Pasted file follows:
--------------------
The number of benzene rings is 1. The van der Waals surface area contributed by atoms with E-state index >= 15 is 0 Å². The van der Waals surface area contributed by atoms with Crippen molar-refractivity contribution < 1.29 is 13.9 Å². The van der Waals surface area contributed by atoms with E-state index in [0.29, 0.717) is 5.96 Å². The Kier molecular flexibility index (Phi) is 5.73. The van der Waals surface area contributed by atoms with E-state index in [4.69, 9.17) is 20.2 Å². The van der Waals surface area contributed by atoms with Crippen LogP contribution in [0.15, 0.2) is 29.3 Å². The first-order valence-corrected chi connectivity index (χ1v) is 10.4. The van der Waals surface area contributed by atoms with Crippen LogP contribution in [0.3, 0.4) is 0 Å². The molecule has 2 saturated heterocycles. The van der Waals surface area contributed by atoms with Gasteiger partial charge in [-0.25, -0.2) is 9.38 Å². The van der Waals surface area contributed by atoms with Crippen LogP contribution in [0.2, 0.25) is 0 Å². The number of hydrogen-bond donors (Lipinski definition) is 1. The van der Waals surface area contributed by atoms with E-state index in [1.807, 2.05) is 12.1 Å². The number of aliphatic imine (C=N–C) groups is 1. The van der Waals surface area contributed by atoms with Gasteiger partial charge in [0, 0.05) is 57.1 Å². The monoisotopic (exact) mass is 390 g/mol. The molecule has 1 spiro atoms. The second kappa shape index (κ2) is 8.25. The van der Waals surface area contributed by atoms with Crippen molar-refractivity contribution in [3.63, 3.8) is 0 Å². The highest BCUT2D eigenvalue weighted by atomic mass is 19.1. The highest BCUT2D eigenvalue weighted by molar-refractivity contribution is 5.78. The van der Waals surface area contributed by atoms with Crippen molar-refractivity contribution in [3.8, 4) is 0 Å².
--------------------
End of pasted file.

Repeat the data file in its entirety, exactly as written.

The number of benzene rings is 1. The van der Waals surface area contributed by atoms with E-state index >= 15 is 0 Å². The van der Waals surface area contributed by atoms with Crippen molar-refractivity contribution < 1.29 is 13.9 Å². The van der Waals surface area contributed by atoms with E-state index in [0.29, 0.717) is 5.96 Å². The Kier molecular flexibility index (Phi) is 5.73. The van der Waals surface area contributed by atoms with E-state index in [4.69, 9.17) is 20.2 Å². The van der Waals surface area contributed by atoms with Crippen LogP contribution in [0.15, 0.2) is 29.3 Å². The first-order valence-corrected chi connectivity index (χ1v) is 10.4. The van der Waals surface area contributed by atoms with Crippen LogP contribution in [0.3, 0.4) is 0 Å². The molecule has 2 saturated heterocycles. The van der Waals surface area contributed by atoms with Gasteiger partial charge in [-0.25, -0.2) is 9.38 Å². The van der Waals surface area contributed by atoms with Crippen LogP contribution in [0.2, 0.25) is 0 Å². The number of hydrogen-bond donors (Lipinski definition) is 1. The van der Waals surface area contributed by atoms with E-state index in [1.807, 2.05) is 12.1 Å². The number of aliphatic imine (C=N–C) groups is 1. The van der Waals surface area contributed by atoms with Gasteiger partial charge in [0, 0.05) is 57.1 Å². The monoisotopic (exact) mass is 390 g/mol. The molecule has 1 spiro atoms. The second kappa shape index (κ2) is 8.25. The van der Waals surface area contributed by atoms with Crippen molar-refractivity contribution in [3.63, 3.8) is 0 Å². The highest BCUT2D eigenvalue weighted by atomic mass is 19.1. The highest BCUT2D eigenvalue weighted by molar-refractivity contribution is 5.78. The van der Waals surface area contributed by atoms with Crippen molar-refractivity contribution in [3.8, 4) is 0 Å².